*This is part of our State Of The Art series, showcasing bands every Monday from the featured State*
This month’s State is South Carolina!
So we move on to week two of our State of the Art: South Carolina series. I again went on a tear for something distinctive since I had the time to look for something special after Hurricane Matthew (that bastard!); something that I could really sink my teeth into. Those that have followed my writing know that I like just about everything, but have a particular taste for complex, guitar base Technical Metal of any sort, often with female vocalists. Well this week, I chose the former, so I present you with the Ultra–Tech Metal shredders in Invoking the Abstract.
Invoking the Abstract came to life early in 2010 by guitarists Tyler Ivey and Evan Garner who began writing material which eventually evolved into their first EP that was released in 2012. Shortly thereafter they expanded the band with the addition of percussionist Ryan Meadows and bass player Joseph Carrabotta who has since been replaced by Daniel Johnson. By 2015 they released a self titled EP containing Deathcore vocals and included: “The Great Glimpse”, “Mad Incarnate”, “Enter Xiabalba” and “Dark Hand”. With the success of the EP came the opportunity to record their first, full length instrumental CD entitled Aural Kaliedescopes at The Basement Recording Studios with Jamie King of Between the Buried and Me, The Contortionist and Scale the Summit fame. That’s right, the same studio my band, Everthorne from last week recorded their recent album (this was purely coincidental since I base my choice of bands to cover on what I like and found Invoking the Abstract independent of the label or studio). I am consistent, if nothing else I guess. This album was released on September 30th on the Unique Leader Record label with PR support from CB Entertainment, Earsplit PR, which are all also a firsts for Invoking the Summit. Tracks on their spectacular debut album include “Locus”, “Requiem”, “Sensory Substitution”, “Aural Kaliedoscopes”, “The Summit”, “Voiles”, “Mandatory Metamorphasis”, “Necropolis”, “Afterglow Eclipse”, “Celestial Born”, “Disharmonic Design”; all of which are mesmerizing.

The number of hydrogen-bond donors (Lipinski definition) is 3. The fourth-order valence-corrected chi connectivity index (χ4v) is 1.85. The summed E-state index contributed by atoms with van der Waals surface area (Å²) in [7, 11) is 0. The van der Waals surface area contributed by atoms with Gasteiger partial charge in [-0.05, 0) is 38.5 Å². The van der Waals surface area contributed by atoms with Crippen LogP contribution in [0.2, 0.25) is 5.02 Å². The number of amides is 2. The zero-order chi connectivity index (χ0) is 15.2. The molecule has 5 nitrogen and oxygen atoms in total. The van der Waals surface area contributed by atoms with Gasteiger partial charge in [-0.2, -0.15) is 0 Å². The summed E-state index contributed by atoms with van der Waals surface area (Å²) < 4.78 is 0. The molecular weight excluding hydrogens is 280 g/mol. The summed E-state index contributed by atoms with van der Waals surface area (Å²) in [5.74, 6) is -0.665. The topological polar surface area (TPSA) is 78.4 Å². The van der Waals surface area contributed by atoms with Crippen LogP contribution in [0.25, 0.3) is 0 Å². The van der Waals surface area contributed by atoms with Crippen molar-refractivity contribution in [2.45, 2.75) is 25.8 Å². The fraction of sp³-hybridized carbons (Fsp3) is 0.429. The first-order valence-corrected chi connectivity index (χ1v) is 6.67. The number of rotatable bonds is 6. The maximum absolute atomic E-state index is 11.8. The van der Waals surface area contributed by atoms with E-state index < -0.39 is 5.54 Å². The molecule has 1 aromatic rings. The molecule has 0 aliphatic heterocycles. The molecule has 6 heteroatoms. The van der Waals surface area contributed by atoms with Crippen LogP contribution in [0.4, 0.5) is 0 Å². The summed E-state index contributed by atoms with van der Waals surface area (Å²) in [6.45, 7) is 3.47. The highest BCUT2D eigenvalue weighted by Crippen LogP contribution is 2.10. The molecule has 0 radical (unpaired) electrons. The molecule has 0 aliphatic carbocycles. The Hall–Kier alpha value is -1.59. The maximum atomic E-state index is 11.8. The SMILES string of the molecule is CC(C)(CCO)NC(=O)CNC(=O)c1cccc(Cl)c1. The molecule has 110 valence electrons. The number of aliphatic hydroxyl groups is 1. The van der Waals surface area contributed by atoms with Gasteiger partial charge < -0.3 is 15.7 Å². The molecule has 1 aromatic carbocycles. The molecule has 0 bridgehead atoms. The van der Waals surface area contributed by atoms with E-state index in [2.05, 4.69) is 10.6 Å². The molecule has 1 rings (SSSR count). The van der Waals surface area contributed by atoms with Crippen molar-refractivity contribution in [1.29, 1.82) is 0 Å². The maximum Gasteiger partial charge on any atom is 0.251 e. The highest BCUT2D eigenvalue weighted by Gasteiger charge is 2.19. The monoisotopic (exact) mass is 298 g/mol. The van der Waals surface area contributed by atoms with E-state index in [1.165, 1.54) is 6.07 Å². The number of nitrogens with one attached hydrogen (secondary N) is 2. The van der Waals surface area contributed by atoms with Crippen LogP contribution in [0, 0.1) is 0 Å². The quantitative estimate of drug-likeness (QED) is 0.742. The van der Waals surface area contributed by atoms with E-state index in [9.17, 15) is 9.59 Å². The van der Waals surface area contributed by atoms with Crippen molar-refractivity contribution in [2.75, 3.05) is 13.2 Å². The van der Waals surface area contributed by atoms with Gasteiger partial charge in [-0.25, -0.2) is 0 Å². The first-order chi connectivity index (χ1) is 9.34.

According to their online sources, Invoking the Abstract are “just four dudes who love to shred, while taking every step to evolve musically and progress to the next plateau.” who “pride themselves on utilizing various approaches to rhythm, phrasing, and playing styles that conveys a sound which traverses genres. Their broad style, containing both soaring guitar solos and groovy mixed meters, creates a blend of catchy hooks accompanied by churning technical metal.” Yeah. Whatever. This is an enormous understatement and being pretty humble in my opinion, because after listening to them for an extended period of time for the last two days, most bands would have run out of steam at the pace Invoking the Abstract have progressed. Dropping themselves into the category of Progressive/Technical Shred Metal, they point to The Faceless, Animals As Leaders, Necrophagist, Beneath The Massacre, Between the Buried and Me and Veil of Maya as their major influences. I can definitely see where all of these bands fall into Invoking the Abstract’s sound but they are definitely blazing a path for themselves and heading where their creative musings take them instead of trying to emulate anyone else. Their sound is brilliantly complex, with an ever-changing tempo, played at a rate the defies human capabilities. Their 2012 was really good, but Invoking the Abstract have pulled out all the stops for Aural Kaliedoscopes. Not only have the vocals been dropped, but the complex has now crossed into the realm of the absurd. Being as tight as they are at the breakneck speeds that they play and still be able to remain melodically focused would seem to be an impossible feat for lesser musicians, but Invoking the Abstract manage to pull everything together with shear talent and song writing genius. Don’t think that the “shred” that they elude to in describing their sound is just for the guitarists either. The bass and drums keep pace and even trade lead lines throughout instead of being relegated to strictly rhythm instruments. This tends to be a tough nut to crack and often creates an unpleasant dissonance that creates a feeling of chaos as all of the instruments compete individually for the spotlight lead. Invoking the Abstract never stray anywhere near this line. Everything is planned and executed with laser focused precision creating an organic and completely cohesive wall of thick, intelligent and emotionally stimulating music done like only they could do. I can only think of a handful of bands that have pulled this off with such polish. Invoking the Abstract is just ridiculously good. If you like really technical Metal, you NEED to check this band out!